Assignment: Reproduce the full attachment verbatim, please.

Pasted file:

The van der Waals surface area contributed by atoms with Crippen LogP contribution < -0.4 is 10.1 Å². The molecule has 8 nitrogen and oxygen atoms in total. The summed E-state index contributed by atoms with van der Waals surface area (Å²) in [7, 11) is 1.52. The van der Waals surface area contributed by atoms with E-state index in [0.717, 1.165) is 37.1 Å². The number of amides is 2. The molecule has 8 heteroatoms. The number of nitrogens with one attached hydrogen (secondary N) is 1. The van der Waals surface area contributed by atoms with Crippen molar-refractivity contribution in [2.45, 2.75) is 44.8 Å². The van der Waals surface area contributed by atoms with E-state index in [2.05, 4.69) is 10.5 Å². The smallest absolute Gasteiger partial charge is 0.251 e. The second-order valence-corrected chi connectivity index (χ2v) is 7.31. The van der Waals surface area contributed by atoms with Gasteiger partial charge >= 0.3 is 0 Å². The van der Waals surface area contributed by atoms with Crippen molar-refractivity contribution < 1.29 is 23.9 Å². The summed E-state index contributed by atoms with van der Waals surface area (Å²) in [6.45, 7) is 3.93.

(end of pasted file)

The van der Waals surface area contributed by atoms with Crippen LogP contribution < -0.4 is 10.1 Å². The molecule has 8 nitrogen and oxygen atoms in total. The summed E-state index contributed by atoms with van der Waals surface area (Å²) in [7, 11) is 1.52. The van der Waals surface area contributed by atoms with E-state index in [0.717, 1.165) is 37.1 Å². The number of amides is 2. The molecule has 8 heteroatoms. The number of nitrogens with one attached hydrogen (secondary N) is 1. The van der Waals surface area contributed by atoms with Crippen molar-refractivity contribution in [2.45, 2.75) is 44.8 Å². The van der Waals surface area contributed by atoms with E-state index in [2.05, 4.69) is 10.5 Å². The smallest absolute Gasteiger partial charge is 0.251 e. The second-order valence-corrected chi connectivity index (χ2v) is 7.31. The van der Waals surface area contributed by atoms with Gasteiger partial charge >= 0.3 is 0 Å². The van der Waals surface area contributed by atoms with Crippen molar-refractivity contribution < 1.29 is 23.9 Å². The summed E-state index contributed by atoms with van der Waals surface area (Å²) in [6.45, 7) is 3.93.